Clean an entire config (all components in config):

shrinkwrap clean ns-edk2.yaml

Clean a specific set of components from a config (in this case, clean the tfa and dt components):

shrinkwrap clean ns-edk2.yaml --filter=tfa --filter=dt

Then rebuild the config and the cleaned components are rebuilt from scratch:

shrinkwrap build ns-edk2.yaml

Workaround for TF-A not Noticing Modified Build Params

TF-A is not good at noticing when its build parameters change. If you have already built TF-A, then attempt to do an incremental build with different parameters, you rarely get what you expect. This happens a lot when using the arch/vX.Y.yaml overlays, because different architecture revisions need to specify different TF-A build parameters.

Work around this by explicitly cleaning TF-A when changing architecture revisions:

shrinkwrap build ns-edk2.yaml --overlay=arch/v8.7.yaml
shrinkwrap clean ns-edk2.yaml --filter=tfa
shrinkwrap build ns-edk2.yaml --overlay=arch/v9.3.yaml

Use a Custom FVP Version

By default, the run command will use the FVP that is bundled with the latest published shrinkwrap docker image. Sometimes you might want to use a different version though. In this case, the simplest approach is to install the FVP on your system, ensuring that the required directories are in your PATH, and invoke shrinkwrap run with the null runtime.

Shrinkwrap expects both the FVP binary (e.g. FVP_Base_RevC-2xAEMvA) and its plugins (e.g. ScalableVectorExtension.so) to be on your path. The example below shows downloading and untaring the FVP and adding the required directories to the PATH.

wget -q -O FVP_Base_RevC-2xAEMvA_11.18_16_Linux64.tgz https://developer.arm.com/-/media/Files/downloads/ecosystem-models/FVP_Base_RevC-2xAEMvA_11.18_16_Linux64.tgz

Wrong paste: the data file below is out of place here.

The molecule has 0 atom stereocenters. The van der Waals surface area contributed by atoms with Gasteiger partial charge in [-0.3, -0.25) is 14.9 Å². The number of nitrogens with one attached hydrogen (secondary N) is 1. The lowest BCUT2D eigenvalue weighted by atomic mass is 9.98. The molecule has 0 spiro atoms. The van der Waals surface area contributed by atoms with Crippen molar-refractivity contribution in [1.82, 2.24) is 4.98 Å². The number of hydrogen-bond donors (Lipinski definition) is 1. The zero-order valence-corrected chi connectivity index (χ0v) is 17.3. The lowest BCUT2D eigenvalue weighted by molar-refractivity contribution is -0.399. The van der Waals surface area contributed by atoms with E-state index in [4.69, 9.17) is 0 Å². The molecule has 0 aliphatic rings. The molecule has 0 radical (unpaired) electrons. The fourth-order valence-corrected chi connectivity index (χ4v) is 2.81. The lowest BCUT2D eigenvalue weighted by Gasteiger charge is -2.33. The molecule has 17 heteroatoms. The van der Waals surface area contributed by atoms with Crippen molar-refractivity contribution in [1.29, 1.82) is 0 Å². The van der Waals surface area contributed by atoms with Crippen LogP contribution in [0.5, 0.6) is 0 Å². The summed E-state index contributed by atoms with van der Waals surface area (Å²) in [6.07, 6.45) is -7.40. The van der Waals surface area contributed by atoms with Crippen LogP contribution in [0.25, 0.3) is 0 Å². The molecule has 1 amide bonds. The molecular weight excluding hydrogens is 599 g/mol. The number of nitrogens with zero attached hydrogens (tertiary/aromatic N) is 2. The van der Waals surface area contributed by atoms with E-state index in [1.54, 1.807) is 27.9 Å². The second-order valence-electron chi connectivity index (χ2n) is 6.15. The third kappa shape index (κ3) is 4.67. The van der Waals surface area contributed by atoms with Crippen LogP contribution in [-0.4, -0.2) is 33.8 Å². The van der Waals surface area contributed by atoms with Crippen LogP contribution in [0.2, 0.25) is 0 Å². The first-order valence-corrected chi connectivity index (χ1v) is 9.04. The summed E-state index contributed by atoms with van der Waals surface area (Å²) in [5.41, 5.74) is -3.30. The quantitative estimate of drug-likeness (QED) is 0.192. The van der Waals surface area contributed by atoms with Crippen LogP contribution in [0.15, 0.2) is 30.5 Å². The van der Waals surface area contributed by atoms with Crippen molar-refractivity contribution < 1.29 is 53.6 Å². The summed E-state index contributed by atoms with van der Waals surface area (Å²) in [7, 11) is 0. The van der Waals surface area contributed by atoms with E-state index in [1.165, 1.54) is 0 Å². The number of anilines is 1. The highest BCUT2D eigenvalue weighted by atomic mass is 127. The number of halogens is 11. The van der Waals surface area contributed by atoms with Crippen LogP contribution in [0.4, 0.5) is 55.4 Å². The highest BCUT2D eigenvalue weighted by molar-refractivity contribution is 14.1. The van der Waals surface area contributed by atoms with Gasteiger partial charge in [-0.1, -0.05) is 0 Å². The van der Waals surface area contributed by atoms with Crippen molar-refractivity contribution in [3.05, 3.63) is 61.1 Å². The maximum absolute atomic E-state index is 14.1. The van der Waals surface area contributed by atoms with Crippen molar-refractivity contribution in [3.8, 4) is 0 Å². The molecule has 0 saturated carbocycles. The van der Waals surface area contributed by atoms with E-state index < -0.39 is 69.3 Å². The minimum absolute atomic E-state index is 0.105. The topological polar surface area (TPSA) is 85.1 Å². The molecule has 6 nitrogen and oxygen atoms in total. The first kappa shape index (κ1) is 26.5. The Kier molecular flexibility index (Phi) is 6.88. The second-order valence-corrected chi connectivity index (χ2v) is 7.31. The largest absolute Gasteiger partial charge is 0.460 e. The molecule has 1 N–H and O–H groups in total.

tar xf FVP_Base_RevC-2xAEMvA_11.18_16_Linux64.tgz
export PATH=$PWD/Base_RevC_AEMvA_pkg/models/Linux64_GCC-9.3:$PWD/Base_RevC_AEMvA_pkg/plugins/Linux64_GCC-9.3:$PATH
shrinkwrap build ns-edk2.yaml
shrinkwrap --runtime=null run ns-edk2.yaml --rtvar=KERNEL=path/to/Image

Use an Alternative Device Tree

There are a couple of ways to use an alternative device tree:

All provided concrete configs that use a device tree, expose a DTB rtvar with a default value. Users can override this value to provide an externally compiled DTB at run-time.

Alternatively, the dt-base.yaml config fragment can be passed a parameter at build-time that tells it to compile an alternative DTS file. dt-base.yaml builds the device tree for the FVP_Base_RevC-2xAEMvA FVP by default and is used by all the standard concrete configs that require a device tree and is available for use in defining custom configs.

Add the following to a higher layer of the config:

build:
  dt:
    prebuild:
      - DTS=foundation-v8-gicv3-psci.dts

Note that dt-base.yaml only accepts names of dts files that already exist in the device tree repo.

Accessing the FVP over Network when using Docker/Podman

When using the docker or podman runtimes, the FVP runs inside a container. This has a different IP address to the host system. Shrinkwrap helpfully prints out the runtime environment’s IP address when starting the FVP. This is the IP address you need to use to (e.g.) connect the debugger or to SSH into the hosted Linux system.

Boot Linux with ACPI

ns-edk2.yaml uses EDK2 to boot Linux, and defaults to using the Device Tree. You can change the behaviour to boot with ACPI by passing acpi=force on the comand line:

shrinkwrap run ns-edk2.yaml --rtvar=KERNEL=path/to/Image --rtvar=CMDLINE="console=ttyAMA0 earlycon=pl011,0x1c090000 root=/dev/vda ip=dhcp acpi=force"

Example Linux Feature Development Use Case

Todo

Add commentary on the config created to develop FEAT_LPA2.